RALEIGH, N.C. (WNCN) – Lt. Gov. Dan Forest (R) criticized Democratic Gov. Roy Cooper’s second phase of reopening on Friday, saying the plan has “inconsistencies.”
“I think the big challenges out there are things that people are seeing not just here in North Carolina but all over the country with the number of inconsistencies on decisions being made about which businesses can open and which businesses have to stay closed,” Forest said in an interview with CBS 17. “You can have potentially hundreds of people go to a restaurant and even use the bar in the restaurant, but you couldn’t have ten people in a bar.”
Forest is challenging Cooper in this year’s gubernatorial race as the current governor seeks a second term.
“I think it’s a good move to open up at 50 percent capacity, allow the restaurants to see how all of this works. I think you could to the same thing with gyms. I think you could do the same thing with bars right now,” Forest said.
On Friday morning, Cooper and Forest, along with the other eight members of the Council of State, held a conference call after the six Republican members pressed Cooper for a briefing on the state’s response to COVID-19.
Dr. Mandy Cohen, secretary of the state Department of Health and Human Services, told the council one of the reasons she advised the governor to keep gyms closed was not because of sweating but because of heavy breathing when people exert themselves, which could lead to people transmitting the virus more easily.
Gov. Cooper said his office was preparing to issue further guidance on how the closure of bars is supposed to apply to breweries, wineries and other similar establishments.
As originally outlined by Gov. Cooper a month ago, phase two would have allowed bars and gyms to reopen with limited capacity and social distancing measures in place.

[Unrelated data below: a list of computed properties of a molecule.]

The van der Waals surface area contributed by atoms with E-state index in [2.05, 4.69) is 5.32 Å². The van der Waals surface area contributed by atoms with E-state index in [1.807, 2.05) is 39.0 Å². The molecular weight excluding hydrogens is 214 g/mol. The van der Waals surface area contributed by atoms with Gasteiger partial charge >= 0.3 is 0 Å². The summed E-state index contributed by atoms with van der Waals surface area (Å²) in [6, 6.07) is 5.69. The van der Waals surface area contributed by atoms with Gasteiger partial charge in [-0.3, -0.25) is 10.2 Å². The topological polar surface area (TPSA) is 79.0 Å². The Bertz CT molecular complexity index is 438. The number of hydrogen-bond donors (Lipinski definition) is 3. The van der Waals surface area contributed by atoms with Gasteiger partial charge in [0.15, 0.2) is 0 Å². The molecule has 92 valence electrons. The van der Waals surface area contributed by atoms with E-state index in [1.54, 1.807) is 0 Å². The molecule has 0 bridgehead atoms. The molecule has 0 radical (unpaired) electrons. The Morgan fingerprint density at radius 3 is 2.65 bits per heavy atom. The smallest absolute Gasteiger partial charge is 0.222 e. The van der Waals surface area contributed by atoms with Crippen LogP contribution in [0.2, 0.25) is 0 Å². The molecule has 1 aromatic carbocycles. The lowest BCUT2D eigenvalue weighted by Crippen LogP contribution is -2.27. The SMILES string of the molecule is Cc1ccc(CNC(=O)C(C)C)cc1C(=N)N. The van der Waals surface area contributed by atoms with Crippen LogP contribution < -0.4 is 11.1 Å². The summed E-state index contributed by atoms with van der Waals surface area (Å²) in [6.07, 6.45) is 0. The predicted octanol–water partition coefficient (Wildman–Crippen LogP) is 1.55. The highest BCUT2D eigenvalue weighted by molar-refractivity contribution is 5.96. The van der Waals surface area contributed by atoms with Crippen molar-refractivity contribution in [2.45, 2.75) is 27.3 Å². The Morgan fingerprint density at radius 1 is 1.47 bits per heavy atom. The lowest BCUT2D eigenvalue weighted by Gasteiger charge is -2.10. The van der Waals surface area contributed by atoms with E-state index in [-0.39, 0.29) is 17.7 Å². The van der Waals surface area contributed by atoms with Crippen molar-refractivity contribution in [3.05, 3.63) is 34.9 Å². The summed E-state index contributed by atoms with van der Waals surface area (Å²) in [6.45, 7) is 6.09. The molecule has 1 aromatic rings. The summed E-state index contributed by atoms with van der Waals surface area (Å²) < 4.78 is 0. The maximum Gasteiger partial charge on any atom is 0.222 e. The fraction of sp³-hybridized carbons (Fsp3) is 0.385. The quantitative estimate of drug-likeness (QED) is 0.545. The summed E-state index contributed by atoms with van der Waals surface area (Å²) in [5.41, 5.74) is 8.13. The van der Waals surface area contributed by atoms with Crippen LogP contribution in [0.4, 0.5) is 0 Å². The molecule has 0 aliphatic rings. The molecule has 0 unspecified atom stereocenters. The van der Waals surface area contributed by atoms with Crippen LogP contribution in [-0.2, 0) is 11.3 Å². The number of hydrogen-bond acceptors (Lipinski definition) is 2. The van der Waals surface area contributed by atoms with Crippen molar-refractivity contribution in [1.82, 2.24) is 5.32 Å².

In an interview with CBS 17 Thursday, Cooper talked about his decision not to include them in phase two.
“Although our indicators were good, the numbers for positive cases continue to increase. So, we wanted to scale back a little bit,” he said. “Health care experts have been working closely with restaurants over the past several weeks and months for that matter in order to set up strong protections for their customers. And, at this 50 percent occupancy, we believe that it can be done safely.”
Phase two lasts at least until June 26.
“That goal has always been met. That curve has always been flat. You can’t go on like this forever. The virus is not going to go away, and it’s going to be here,” said Forest.
An article published Friday by The Atlantic profiled the state’s governor’s race, which had been expected to be one of the most hotly contested in the country this year. Recent polling has shown Cooper leading Forest by an average of 18 points, according to RealClearPolitics. Cooper’s approval rating also has gone up as polls have shown a majority of North Carolinians agreeing with the state’s response to the COVID-19 pandemic.
In the article, Forest was asked about trips he’s taken with Samaritan’s Purse to help tornado victims and his visits to help struggling small businesses where pictures and videos have shown him being in close contact with people and not wearing a mask.